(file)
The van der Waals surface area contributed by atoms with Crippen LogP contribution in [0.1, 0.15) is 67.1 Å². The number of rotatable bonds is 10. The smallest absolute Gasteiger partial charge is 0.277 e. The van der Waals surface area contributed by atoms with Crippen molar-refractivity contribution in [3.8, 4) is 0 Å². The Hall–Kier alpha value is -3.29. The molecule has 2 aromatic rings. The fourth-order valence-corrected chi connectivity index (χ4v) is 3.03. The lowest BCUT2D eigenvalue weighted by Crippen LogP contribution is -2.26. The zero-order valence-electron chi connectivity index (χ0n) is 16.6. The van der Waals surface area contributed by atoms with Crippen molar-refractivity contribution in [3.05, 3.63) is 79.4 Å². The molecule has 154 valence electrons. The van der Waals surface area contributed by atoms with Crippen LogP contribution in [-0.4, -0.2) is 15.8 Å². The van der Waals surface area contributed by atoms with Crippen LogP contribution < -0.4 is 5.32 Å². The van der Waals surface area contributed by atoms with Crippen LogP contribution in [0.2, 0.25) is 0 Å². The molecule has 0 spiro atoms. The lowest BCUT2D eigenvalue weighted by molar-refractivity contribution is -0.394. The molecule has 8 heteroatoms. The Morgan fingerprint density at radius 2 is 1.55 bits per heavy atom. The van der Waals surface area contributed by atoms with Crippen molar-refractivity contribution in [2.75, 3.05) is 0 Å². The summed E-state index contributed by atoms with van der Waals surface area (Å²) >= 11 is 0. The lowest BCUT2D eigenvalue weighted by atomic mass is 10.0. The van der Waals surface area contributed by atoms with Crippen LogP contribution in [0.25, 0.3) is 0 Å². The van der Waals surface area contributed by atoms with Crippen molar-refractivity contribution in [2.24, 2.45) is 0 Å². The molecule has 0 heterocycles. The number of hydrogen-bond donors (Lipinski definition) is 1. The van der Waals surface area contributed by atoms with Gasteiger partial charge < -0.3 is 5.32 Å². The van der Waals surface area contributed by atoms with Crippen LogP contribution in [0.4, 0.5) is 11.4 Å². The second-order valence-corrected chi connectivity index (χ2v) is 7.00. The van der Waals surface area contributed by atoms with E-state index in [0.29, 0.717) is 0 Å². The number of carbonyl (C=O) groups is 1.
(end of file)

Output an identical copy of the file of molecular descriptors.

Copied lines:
The van der Waals surface area contributed by atoms with Crippen LogP contribution in [0.1, 0.15) is 67.1 Å². The number of rotatable bonds is 10. The smallest absolute Gasteiger partial charge is 0.277 e. The van der Waals surface area contributed by atoms with Crippen molar-refractivity contribution in [3.8, 4) is 0 Å². The Hall–Kier alpha value is -3.29. The molecule has 2 aromatic rings. The fourth-order valence-corrected chi connectivity index (χ4v) is 3.03. The lowest BCUT2D eigenvalue weighted by Crippen LogP contribution is -2.26. The zero-order valence-electron chi connectivity index (χ0n) is 16.6. The van der Waals surface area contributed by atoms with Crippen molar-refractivity contribution in [3.05, 3.63) is 79.4 Å². The molecule has 154 valence electrons. The van der Waals surface area contributed by atoms with Crippen LogP contribution in [-0.4, -0.2) is 15.8 Å². The van der Waals surface area contributed by atoms with Crippen LogP contribution < -0.4 is 5.32 Å². The van der Waals surface area contributed by atoms with Crippen LogP contribution in [0.2, 0.25) is 0 Å². The molecule has 0 spiro atoms. The lowest BCUT2D eigenvalue weighted by molar-refractivity contribution is -0.394. The molecule has 8 heteroatoms. The Morgan fingerprint density at radius 2 is 1.55 bits per heavy atom. The van der Waals surface area contributed by atoms with Crippen molar-refractivity contribution in [2.75, 3.05) is 0 Å². The summed E-state index contributed by atoms with van der Waals surface area (Å²) >= 11 is 0. The lowest BCUT2D eigenvalue weighted by atomic mass is 10.0. The van der Waals surface area contributed by atoms with Crippen LogP contribution in [0.25, 0.3) is 0 Å². The van der Waals surface area contributed by atoms with Crippen molar-refractivity contribution in [2.24, 2.45) is 0 Å². The molecule has 0 heterocycles. The number of hydrogen-bond donors (Lipinski definition) is 1. The van der Waals surface area contributed by atoms with Gasteiger partial charge < -0.3 is 5.32 Å². The van der Waals surface area contributed by atoms with Crippen LogP contribution in [0.4, 0.5) is 11.4 Å². The second-order valence-corrected chi connectivity index (χ2v) is 7.00. The van der Waals surface area contributed by atoms with E-state index in [0.29, 0.717) is 0 Å². The number of carbonyl (C=O) groups is 1.